29. ^ ""The First Galaxies in the Universe" by Loeb and Furlanetto". Cfa.harvard.edu. Retrieved 2016-02-19. 
  30. ^ "Could Tiny Stars Be Home to Mirror Earths?". Time. 6 March 2013. 
  31. ^ "The Mystery of Dark Matter Clarified—a Little". Time. 5 September 2013. 
  32. ^ Loeb, Abraham (9 September 2014). "The habitable epoch of the early Universe". International Journal of Astrobiology. 13 (04): 337–339. arXiv:1312.0613Freely accessible. Bibcode:2014IJAsB..13..337L. doi:10.1017/S1473550414000196. 
  33. ^ Adam Frank. "First Life In The Universe : 13.7: Cosmos And Culture". NPR.org. Retrieved 2016-02-19. 
  34. ^ Lemonick, Michael D. (24 July 2014). "The Search for Extraterrestrial Air Pollution". Time. 
  35. ^ Lemonick, Michael D. (26 November 2014). "You've Heard of Shooting Stars, But This is Ridiculous". Time. 
  36. ^ Howard Chen; John C. Forbes; Abraham Loeb (2018). "Habitable Evaporated Cores and the Occurrence of Panspermia Near the Galactic Center" (PDF). The Astrophysical Journal Letters. 855: L1. arXiv:1711.06692Freely accessible. Bibcode:2018ApJ...855L...1C. doi:10.3847/2041-8213/aaab46. Retrieved 2018-03-01.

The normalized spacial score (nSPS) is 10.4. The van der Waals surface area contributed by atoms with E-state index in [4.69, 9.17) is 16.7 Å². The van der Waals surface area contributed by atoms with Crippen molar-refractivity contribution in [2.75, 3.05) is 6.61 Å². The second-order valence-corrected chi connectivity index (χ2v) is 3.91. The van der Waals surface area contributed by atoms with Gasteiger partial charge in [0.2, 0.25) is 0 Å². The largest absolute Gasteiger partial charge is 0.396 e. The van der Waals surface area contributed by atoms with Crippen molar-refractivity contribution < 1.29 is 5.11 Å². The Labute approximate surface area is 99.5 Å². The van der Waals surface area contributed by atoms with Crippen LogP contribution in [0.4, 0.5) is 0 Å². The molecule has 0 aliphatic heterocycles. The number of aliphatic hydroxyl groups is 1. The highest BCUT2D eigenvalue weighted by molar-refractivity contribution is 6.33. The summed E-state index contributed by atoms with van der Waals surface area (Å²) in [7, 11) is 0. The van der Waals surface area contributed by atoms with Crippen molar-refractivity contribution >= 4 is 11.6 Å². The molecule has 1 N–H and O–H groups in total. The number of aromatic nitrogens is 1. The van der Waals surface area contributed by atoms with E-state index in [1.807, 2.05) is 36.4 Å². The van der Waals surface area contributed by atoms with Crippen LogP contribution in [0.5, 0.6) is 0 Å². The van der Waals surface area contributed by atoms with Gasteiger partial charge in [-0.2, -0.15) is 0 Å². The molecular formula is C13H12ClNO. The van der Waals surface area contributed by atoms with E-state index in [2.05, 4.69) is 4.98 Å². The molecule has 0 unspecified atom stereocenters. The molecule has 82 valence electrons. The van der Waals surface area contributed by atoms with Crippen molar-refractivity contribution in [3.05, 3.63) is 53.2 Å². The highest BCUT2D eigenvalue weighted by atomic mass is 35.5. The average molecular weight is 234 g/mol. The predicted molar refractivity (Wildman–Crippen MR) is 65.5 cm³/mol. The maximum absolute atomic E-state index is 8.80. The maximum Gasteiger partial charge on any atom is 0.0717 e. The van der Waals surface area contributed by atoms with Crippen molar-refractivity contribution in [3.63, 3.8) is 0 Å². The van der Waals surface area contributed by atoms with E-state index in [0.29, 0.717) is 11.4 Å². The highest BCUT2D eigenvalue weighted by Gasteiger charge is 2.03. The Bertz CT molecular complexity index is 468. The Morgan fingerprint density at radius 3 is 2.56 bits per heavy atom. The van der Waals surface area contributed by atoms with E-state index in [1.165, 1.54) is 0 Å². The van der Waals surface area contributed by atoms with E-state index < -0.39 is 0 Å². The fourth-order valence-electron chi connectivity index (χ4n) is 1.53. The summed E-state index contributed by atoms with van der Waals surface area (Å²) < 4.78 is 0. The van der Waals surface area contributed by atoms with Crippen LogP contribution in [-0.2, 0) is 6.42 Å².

37. ^ Avi Loeb. "NewsFocus : From Cosmic Dawn to Milkomedia, and beyond" (PDF). Cfa.harvard.edu. Retrieved 2016-02-19. 
  38. ^ Steve Nadis. "First" (PDF). Cfa.harvard.edu. Retrieved 2016-02-19. 
  39. ^ Dreifus, Claudia (2 December 2014). "Much-Discussed Views That Go Way Back - Avi Loeb Ponders the Early Universe, Nature and Life". The New York Times. Retrieved 3 December 2014. 
  40. ^ "Abraham Loeb: From cosmic origins to our galaxy's fate". Astronomy.com. 2015-05-06. Retrieved 2016-02-19. 
  41. ^ "Last Visit of Stephen Hawking to the US in April 2016". cfa.harvard.edu/~loeb/SI.html. 2018-03-16. Retrieved 2018-03-16. 
  42. ^ "From the First Star to Milkomeda, Abraham Loeb, Dror Burstein, Todd Hasak-Lowy, Noa Moav". Amazon.com. Retrieved 2016-02-19. 
  43. ^ "Opinion Essays by Abraham Loeb". cfa.harvard.edu~/loeb/Opinion.html. 2018-03-18. Retrieved 2018-03-18.